The Government is promising to raise social spending in the coming and subsequent Budgets. Yet some policy options recommended by local academics remain firmly off the table. Insight takes a look at some of these alternative social policies - and why they might never come to pass.
By Janice Heng
AN AGEING population puts pressure on the health-care system. Economic restructuring sees workers left behind and bereft of jobs.
What is a government to do?
In the face of such trends, there are two ways the Government might respond, says Dr Gillian Koh of the Institute of Policy Studies.
One is by 'doing more of the same' and expanding current programmes.
The other: trying something new.
From monthly handouts for poor retirees to financial help for the unemployed, local academics have proposed ideas that challenge the policymaking status quo.
They might find a sympathetic ear among Singaporeans, who have shown that they 'have a deep social conscience', says Dr Koh.
More citizens now seem to care about issues of wealth distribution, social mobility, and social protection.
The Government, too, has put a greater emphasis on social spending.
From the National Day Rally speech to a Chinese New Year dinner with constituents, Prime Minister Lee Hsien Loong has taken many an opportunity to stress the Government's commitment to improving social safety nets.
Yet it is likely that improvement will take certain tried-and-tested forms. Despite the ingenuity of academics, social policy in Singapore is unlikely to see a radical shift.
Self-reliance still key
FOR one thing, the Government continues to stress the importance of self-reliance.
Many alternative proposals seek to reduce this emphasis, by envisioning a greater role for Government or relying on collective social support.
Another worry, vividly illustrated by the Europe debt crisis, is that a bloated welfare system could become an unsustainable drain on public coffers.
In Europe, where welfare systems are entrenched and public spending makes up more than 40 per cent of gross domestic product (GDP) in many countries, this fear is understandable.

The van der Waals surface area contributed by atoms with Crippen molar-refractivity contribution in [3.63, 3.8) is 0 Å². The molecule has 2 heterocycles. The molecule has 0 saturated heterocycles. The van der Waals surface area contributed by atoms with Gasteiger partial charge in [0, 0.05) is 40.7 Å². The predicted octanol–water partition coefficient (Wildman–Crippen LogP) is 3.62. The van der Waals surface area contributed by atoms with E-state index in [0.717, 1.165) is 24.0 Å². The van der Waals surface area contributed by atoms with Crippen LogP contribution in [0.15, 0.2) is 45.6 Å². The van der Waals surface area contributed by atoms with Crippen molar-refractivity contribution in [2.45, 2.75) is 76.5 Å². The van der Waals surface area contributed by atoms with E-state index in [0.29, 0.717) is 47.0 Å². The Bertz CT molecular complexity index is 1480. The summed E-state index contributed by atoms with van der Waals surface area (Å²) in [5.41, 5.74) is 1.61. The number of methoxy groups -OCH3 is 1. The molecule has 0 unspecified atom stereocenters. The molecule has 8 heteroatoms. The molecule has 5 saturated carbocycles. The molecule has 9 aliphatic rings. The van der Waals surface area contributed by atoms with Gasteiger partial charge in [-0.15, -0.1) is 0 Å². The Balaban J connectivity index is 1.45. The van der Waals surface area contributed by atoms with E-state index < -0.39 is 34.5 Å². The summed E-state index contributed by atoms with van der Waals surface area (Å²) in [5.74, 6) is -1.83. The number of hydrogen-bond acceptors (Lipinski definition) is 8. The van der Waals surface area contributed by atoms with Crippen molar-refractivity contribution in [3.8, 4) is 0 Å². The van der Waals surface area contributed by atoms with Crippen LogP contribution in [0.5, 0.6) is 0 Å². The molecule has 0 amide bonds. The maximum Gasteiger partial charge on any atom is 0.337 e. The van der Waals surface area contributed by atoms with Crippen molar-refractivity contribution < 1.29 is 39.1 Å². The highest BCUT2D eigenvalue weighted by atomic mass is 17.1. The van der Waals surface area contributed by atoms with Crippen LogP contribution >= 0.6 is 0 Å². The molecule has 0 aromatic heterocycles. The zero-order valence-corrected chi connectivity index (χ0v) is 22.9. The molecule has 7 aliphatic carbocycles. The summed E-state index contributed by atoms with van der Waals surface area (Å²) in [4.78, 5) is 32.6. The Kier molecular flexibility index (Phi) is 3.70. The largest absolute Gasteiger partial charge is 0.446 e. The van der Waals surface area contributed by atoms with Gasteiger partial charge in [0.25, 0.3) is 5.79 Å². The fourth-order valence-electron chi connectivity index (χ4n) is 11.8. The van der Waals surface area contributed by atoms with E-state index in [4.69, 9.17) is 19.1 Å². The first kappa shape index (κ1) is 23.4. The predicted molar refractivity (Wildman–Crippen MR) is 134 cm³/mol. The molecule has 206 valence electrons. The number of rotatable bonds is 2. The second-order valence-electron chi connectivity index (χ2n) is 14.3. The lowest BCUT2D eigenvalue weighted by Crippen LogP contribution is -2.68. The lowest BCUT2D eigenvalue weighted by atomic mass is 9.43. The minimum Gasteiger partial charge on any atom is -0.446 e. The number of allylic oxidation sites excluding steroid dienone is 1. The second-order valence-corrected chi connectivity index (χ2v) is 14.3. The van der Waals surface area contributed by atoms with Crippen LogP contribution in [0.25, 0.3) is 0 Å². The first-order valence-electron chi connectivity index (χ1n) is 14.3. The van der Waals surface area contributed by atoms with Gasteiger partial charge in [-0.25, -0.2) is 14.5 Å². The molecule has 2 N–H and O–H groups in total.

In contrast, Singapore's government spending has ranged from about 12 per cent to 15 per cent of GDP in recent years.
Even in the developed Asian countries such as South Korea and Japan, public spending is more than a fifth of GDP.
One might further argue that Singapore is in a position to design social welfare policies from scratch. With careful planning, it could avoid the excesses of other systems.
But to that, the cautious policymaker might reply: if you give Singaporeans an inch, they might take a mile.
The introduction of one handout could get Singaporeans asking for more. Under this assumption about citizen behaviour, one wrong move could see Singapore leap from its current frugality to European levels of spending.
There is also a simple argument against social policy innovations: they may not be what Singapore needs most.
For Dr Irene Ng, improving Singapore's social safety nets is not just about having more or different schemes.
What Singapore needs is 'a more integrated approach of help', says the assistant professor of social work at the National University of Singapore (NUS).
The recent move towards a 'whole of Government' approach to social safety nets is an important step, says Dr Ng.
'But besides talking at the macro-policy level, we need to think carefully at the programme level, from the individual family's perspective, how to make the integration of programmes work.'
For now, it is unlikely that social health insurance or unemployment savings will feature in Budgets to come.
The Government remains wedded to its cautious stance towards welfare.
But as Singapore's population ages, and as economic restructuring boosts the ranks of the unemployed, changing times could call for changing mindsets.
Helping the elderly and unemployed maintain their incomes requires a large fiscal commitment over a long period of time, says Visiting Professor M. Ramesh at the NUS Lee Kuan Yew School of Public Policy.
But a cocktail of measures might well be needed if Singapore is to provide comprehensive social protection, he adds.
Says Prof Ramesh: 'All options - including social insurance, public assistance, and compulsory savings - should be carefully considered and assessed.
'Nothing should be ruled out prima facie.'